Journalist Noah Sneider was at the site in eastern Ukraine where Malaysia Airlines Flight MH17 was shot down, killing all 298 people onboard. Sneider updates Audie Cornish on the state of the site and local reactions.
AUDIE CORNISH, HOST:
For more on what's happening in eastern Ukraine, we have reached reporter Noah Sneider in the regional capital Donetsk. Sneider began his day at the crash site after spending the night there alongside other journalists in their cars.
NOAH SNEIDER: We did spend the night near the crash site. We woke up and found a nearly sort of deserted scene. The only people left besides us were these emergency services crews who had spent the night and a small group of rebels, who remained down at the end of the road. Search teams have been working to identify as many of the bodies as possible - that is to say, to identify the locations of the bodies.
CORNISH: Can you talk about what their resources are? I mean, what are they able to do there and do they have the equipment to do it?
SNEIDER: Their resources are pretty limited. You know, this is not an emergency services - they're equipped to handle something of this scale. Most of these guys, their primary work has been mining disasters. That's the common disaster, if there is such a thing, in this part of the world. You know, even something as small as like the firefighters - they're trying to put out the last smoldering remains of the wreckage there. There were holes in one of their fire hoses. And so there was water kind of spurting out as they're trying to put this fire down.
CORNISH: There's also been reports of people disturbing the site - even moving the bodies of victims. Have you seen anything like this?
SNEIDER: I haven't seen anything myself. The bodies, as far as we can tell, have been left alone. Many of them are in such a mangled condition. We're not talking about a single gunshot wound. We're talking about people who fell for miles in the sky. The perimeter is being secured so to speak by - or at least they're attempting to secure the perimeter - the rebel authorities there. One commander on the ground said there are essentially three separate groups of fighters - one from the nearby city of Snezhnoe, one from Siversk (PH) and a third group of Russian-Ukrainian Cossacks, who are handling security in the area. But again, as I think I mentioned yesterday, it's a pretty vast field and securing it in the sense of locking it down entirely is going to be very difficult.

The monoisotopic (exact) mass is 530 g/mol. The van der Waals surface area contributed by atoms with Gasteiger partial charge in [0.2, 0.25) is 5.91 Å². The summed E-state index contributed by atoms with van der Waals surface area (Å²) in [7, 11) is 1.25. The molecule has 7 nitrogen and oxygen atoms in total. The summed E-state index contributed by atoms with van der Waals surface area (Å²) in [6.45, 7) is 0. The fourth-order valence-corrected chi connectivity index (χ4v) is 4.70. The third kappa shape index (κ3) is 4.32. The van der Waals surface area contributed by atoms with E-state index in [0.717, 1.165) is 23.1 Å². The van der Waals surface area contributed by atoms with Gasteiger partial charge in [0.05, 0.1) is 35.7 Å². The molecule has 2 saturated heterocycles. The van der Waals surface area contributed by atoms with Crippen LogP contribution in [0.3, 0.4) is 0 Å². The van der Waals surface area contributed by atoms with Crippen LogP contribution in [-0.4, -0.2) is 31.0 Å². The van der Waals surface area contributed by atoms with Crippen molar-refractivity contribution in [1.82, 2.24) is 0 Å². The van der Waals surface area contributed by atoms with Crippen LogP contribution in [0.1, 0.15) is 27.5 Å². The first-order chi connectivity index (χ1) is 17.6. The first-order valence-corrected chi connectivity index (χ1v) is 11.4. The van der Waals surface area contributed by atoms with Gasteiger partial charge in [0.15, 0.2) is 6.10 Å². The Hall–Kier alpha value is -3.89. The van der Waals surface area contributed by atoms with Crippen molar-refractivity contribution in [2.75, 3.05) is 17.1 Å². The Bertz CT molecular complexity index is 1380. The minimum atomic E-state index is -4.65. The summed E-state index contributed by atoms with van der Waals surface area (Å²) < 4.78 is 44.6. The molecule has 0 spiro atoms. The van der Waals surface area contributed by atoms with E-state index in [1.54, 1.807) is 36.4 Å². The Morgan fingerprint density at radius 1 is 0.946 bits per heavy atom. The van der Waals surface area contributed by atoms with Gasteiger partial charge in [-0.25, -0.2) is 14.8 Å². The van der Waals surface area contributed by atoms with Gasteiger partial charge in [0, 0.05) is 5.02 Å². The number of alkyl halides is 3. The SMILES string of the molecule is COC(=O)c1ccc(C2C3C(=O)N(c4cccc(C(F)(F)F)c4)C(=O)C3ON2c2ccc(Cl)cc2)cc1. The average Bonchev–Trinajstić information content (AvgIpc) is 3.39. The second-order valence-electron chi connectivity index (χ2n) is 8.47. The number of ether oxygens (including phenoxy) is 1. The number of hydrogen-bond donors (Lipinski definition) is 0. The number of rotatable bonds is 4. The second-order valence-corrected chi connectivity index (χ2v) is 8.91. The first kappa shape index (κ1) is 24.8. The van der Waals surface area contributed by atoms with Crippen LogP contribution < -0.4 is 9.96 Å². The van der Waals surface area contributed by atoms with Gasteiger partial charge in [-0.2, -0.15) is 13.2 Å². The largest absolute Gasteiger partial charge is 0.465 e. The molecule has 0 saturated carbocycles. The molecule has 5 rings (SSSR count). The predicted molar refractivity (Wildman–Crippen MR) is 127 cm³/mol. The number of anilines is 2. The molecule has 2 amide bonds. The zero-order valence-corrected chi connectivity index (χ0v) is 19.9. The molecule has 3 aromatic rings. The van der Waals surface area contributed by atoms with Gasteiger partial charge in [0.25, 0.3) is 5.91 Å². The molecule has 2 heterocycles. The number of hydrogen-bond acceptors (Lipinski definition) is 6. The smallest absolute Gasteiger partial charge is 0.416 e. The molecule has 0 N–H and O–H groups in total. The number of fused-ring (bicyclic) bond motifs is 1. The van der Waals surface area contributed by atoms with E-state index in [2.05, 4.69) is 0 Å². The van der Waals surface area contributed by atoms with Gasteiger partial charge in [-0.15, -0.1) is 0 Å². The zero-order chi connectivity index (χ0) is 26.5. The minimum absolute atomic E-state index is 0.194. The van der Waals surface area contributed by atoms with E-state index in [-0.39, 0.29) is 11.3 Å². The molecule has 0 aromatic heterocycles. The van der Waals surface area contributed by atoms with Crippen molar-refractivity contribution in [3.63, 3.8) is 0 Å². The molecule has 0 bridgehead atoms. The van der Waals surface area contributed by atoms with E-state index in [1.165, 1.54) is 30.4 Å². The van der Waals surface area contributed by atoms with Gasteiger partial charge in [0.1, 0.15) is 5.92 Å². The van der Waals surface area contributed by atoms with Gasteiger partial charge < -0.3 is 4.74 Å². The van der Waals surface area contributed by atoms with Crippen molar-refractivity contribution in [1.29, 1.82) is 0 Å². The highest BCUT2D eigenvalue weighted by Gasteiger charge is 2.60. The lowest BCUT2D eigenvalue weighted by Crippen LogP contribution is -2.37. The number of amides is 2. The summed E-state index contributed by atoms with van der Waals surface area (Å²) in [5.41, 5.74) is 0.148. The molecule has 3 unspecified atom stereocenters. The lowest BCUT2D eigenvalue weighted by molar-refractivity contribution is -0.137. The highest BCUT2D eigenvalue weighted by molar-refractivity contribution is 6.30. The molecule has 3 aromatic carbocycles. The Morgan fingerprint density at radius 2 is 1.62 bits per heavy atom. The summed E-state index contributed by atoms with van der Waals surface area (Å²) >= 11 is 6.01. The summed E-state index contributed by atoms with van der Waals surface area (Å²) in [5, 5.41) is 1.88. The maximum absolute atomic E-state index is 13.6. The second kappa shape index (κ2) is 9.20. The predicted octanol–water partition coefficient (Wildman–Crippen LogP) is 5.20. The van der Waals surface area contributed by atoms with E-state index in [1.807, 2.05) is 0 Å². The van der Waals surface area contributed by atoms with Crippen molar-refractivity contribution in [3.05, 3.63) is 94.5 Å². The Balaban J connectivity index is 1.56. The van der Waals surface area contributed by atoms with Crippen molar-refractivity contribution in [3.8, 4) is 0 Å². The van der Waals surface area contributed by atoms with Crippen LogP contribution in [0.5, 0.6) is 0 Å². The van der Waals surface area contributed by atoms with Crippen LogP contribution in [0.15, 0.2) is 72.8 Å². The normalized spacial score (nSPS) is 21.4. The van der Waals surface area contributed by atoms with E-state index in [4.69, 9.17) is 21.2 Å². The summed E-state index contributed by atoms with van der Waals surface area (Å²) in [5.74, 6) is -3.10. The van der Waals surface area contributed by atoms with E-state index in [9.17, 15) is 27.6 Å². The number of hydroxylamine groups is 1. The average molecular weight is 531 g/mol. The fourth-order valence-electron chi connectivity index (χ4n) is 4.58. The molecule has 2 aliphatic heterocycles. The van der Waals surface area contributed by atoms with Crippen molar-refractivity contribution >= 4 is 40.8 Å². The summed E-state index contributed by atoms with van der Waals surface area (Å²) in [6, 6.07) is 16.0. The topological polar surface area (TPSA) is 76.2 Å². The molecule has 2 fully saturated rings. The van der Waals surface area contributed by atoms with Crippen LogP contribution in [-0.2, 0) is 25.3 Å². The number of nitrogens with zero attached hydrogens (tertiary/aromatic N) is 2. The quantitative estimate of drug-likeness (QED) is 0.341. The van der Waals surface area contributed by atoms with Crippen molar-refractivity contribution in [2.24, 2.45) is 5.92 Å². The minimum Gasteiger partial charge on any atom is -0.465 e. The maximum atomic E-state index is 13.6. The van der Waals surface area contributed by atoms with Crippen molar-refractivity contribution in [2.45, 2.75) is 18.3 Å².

CORNISH: Has anyone beyond these pro-Russian military groups been able to get to the site or try to?
SNEIDER: Well, there's journalists there working fairly freely. I was not present but there are reports that accrue from the OSCE.
CORNISH: And that's the Organization for Security and Co-operation in Europe.
SNEIDER: Exactly. And they've been monitoring the situation in eastern Ukraine since the beginning. Those folks, I believe, will probably be the point-people for any international effort at the crash site.
CORNISH: What else have you heard from the rebel leaders who are at the location? Have they said anything about who they think is responsible for this plane coming down?
SNEIDER: Yeah. The other rebel leaders and rebel fighters throughout the ranks all believe that Ukrainian authorities are responsible for it - that it's a provocation that's been cooked-up by the new government in Kiev. And the theory I've heard put forward by several rebels is that the Ukrainians are essentially looking for precedent to draw NATO deeper into Ukraine to force the West to provide more support and perhaps escalate their involvement. That's essentially what the rebels believe. And it's a moment, I think, where their beliefs might be more important than the reality on the ground. Because as we're thinking about how this conflict plays out in the coming months, the general attitude amongst the fighters is the same as it was before this, which is that - victory or death. We will fight till the end here.
CORNISH: Reporter Noah Sneider speaking to us from Donetsk in eastern Ukraine. Thanks so much for talking with us.
SNEIDER: Thank you for having me.
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ROBERT SIEGEL, HOST:
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